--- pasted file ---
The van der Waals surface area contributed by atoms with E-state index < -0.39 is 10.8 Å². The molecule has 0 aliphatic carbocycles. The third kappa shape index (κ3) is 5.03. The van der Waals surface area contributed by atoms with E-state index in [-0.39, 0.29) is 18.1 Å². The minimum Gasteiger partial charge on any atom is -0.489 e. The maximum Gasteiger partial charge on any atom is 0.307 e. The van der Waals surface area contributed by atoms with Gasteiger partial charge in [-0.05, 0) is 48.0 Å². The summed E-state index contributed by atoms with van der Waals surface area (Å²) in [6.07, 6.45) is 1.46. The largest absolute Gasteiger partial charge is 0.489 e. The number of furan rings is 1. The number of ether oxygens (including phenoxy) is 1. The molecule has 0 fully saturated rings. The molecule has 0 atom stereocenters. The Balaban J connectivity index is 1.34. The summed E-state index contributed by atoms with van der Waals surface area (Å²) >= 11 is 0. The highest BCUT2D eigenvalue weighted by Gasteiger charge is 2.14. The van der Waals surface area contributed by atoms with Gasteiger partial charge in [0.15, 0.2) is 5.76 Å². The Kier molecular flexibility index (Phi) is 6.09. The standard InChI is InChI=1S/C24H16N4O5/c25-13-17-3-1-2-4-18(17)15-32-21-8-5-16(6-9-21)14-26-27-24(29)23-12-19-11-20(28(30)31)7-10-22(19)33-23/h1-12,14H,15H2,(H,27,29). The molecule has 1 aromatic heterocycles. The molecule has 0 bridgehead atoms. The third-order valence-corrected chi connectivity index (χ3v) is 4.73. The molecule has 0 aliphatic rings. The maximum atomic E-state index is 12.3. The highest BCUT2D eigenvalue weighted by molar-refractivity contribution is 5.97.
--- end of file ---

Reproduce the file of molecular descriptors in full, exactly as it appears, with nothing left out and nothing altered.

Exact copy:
The van der Waals surface area contributed by atoms with E-state index < -0.39 is 10.8 Å². The molecule has 0 aliphatic carbocycles. The third kappa shape index (κ3) is 5.03. The van der Waals surface area contributed by atoms with E-state index in [-0.39, 0.29) is 18.1 Å². The minimum Gasteiger partial charge on any atom is -0.489 e. The maximum Gasteiger partial charge on any atom is 0.307 e. The van der Waals surface area contributed by atoms with Gasteiger partial charge in [-0.05, 0) is 48.0 Å². The summed E-state index contributed by atoms with van der Waals surface area (Å²) in [6.07, 6.45) is 1.46. The largest absolute Gasteiger partial charge is 0.489 e. The number of furan rings is 1. The number of ether oxygens (including phenoxy) is 1. The molecule has 0 fully saturated rings. The molecule has 0 atom stereocenters. The Balaban J connectivity index is 1.34. The summed E-state index contributed by atoms with van der Waals surface area (Å²) >= 11 is 0. The highest BCUT2D eigenvalue weighted by Gasteiger charge is 2.14. The van der Waals surface area contributed by atoms with Gasteiger partial charge in [0.15, 0.2) is 5.76 Å². The Kier molecular flexibility index (Phi) is 6.09. The standard InChI is InChI=1S/C24H16N4O5/c25-13-17-3-1-2-4-18(17)15-32-21-8-5-16(6-9-21)14-26-27-24(29)23-12-19-11-20(28(30)31)7-10-22(19)33-23/h1-12,14H,15H2,(H,27,29). The molecule has 1 aromatic heterocycles. The molecule has 0 bridgehead atoms. The third-order valence-corrected chi connectivity index (χ3v) is 4.73. The molecule has 0 aliphatic rings. The maximum atomic E-state index is 12.3. The highest BCUT2D eigenvalue weighted by molar-refractivity contribution is 5.97.